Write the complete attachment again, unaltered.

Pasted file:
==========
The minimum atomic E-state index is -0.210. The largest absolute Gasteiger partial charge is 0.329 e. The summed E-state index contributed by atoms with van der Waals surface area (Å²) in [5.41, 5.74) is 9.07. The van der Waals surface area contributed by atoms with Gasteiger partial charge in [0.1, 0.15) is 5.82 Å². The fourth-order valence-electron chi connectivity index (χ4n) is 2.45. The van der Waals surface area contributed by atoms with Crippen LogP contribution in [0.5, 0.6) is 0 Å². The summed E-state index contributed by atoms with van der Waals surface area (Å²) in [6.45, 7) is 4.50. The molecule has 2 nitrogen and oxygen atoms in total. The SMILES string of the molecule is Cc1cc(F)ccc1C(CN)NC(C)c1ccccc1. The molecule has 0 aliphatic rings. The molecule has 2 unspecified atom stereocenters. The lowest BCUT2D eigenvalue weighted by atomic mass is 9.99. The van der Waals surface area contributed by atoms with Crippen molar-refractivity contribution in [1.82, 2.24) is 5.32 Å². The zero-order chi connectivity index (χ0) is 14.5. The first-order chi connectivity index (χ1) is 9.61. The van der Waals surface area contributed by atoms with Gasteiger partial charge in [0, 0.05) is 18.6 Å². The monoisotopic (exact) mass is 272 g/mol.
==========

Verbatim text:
The minimum atomic E-state index is -0.210. The largest absolute Gasteiger partial charge is 0.329 e. The summed E-state index contributed by atoms with van der Waals surface area (Å²) in [5.41, 5.74) is 9.07. The van der Waals surface area contributed by atoms with Gasteiger partial charge in [0.1, 0.15) is 5.82 Å². The fourth-order valence-electron chi connectivity index (χ4n) is 2.45. The van der Waals surface area contributed by atoms with Crippen LogP contribution in [0.5, 0.6) is 0 Å². The summed E-state index contributed by atoms with van der Waals surface area (Å²) in [6.45, 7) is 4.50. The molecule has 2 nitrogen and oxygen atoms in total. The SMILES string of the molecule is Cc1cc(F)ccc1C(CN)NC(C)c1ccccc1. The molecule has 0 aliphatic rings. The molecule has 2 unspecified atom stereocenters. The lowest BCUT2D eigenvalue weighted by atomic mass is 9.99. The van der Waals surface area contributed by atoms with Crippen molar-refractivity contribution in [1.82, 2.24) is 5.32 Å². The zero-order chi connectivity index (χ0) is 14.5. The first-order chi connectivity index (χ1) is 9.61. The van der Waals surface area contributed by atoms with Gasteiger partial charge in [0, 0.05) is 18.6 Å². The monoisotopic (exact) mass is 272 g/mol.